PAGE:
She was stretched on her back beneath the pear tree soaking in the alto chant of the visiting bees, the gold of the sun and the panting breath of the breeze when the inaudible voice of it all came to her. She saw a dust-bearing bee sink into the sanctum of a bloom; the thousand sister-calyxes arch to meet the love embrace and the ecstatic shiver of the tree from root to tiniest branch creaming in every blossom and frothing with delight. So this was marriage! She had been summoned to behold a revelation. (Hurston 11)
Hurston, Zora Neale. Their Eyes Were Watching God. New York: Harper Perennial Modern Classics, 2006. Print.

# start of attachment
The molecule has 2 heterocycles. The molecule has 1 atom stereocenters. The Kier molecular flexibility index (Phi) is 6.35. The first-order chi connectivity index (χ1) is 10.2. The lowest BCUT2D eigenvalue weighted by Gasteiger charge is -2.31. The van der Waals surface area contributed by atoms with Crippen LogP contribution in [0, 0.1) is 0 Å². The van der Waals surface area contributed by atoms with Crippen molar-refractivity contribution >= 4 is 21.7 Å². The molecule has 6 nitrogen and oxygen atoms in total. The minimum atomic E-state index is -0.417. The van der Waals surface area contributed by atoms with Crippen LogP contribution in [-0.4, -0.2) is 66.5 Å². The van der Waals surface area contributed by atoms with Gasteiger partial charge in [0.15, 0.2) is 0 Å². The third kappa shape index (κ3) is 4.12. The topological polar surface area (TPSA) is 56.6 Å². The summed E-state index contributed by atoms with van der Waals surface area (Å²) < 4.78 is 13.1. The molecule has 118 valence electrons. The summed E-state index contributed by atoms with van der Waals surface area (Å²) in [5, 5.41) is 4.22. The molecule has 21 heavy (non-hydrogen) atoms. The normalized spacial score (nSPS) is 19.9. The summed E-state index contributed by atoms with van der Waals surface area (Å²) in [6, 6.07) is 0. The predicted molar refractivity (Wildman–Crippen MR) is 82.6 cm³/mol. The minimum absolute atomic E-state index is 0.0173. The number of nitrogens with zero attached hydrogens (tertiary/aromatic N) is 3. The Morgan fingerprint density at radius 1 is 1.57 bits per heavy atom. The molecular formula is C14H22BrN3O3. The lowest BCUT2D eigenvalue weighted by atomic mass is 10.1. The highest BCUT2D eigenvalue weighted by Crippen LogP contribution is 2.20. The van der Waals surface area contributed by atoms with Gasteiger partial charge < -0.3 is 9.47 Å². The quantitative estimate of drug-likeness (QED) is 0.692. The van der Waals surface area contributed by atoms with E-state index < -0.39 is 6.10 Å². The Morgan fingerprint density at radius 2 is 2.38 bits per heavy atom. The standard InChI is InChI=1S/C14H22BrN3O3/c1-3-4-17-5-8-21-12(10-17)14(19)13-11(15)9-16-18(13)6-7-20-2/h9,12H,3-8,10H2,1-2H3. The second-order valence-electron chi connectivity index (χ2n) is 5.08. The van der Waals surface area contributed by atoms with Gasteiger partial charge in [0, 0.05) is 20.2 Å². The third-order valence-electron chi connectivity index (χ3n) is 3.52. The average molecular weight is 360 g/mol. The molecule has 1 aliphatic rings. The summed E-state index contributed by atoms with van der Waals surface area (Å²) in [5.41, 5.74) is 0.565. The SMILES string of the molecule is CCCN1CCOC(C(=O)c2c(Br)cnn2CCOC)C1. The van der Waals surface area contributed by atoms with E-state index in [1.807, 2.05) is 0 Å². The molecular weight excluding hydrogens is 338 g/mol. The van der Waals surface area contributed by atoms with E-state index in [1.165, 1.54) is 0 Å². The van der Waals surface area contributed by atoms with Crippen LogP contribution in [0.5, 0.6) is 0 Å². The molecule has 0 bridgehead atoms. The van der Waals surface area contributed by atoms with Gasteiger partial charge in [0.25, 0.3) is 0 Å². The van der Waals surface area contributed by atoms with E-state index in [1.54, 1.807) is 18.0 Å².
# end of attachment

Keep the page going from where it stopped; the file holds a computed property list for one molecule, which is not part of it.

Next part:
This passage marks the beginning of Janie’s passage into womanhood. Before she kisses Johnny Taylor, Janie has a “revelation” that marriage is much like nature, in the way that everything fits together in a “love embrace.” There is a sense of happiness coming from the way that the sun and the breeze speak to her in a way that teaches her about a human system such as marriage. What makes this very important is that it establishes her naivety very immediately before throwing her into a forced marriage. Given we are already given a foreshadow that her relationships do not work out, it is possible that her original view of marriage is the best one in that it is natural, as compared to the relationships she ends up paired with.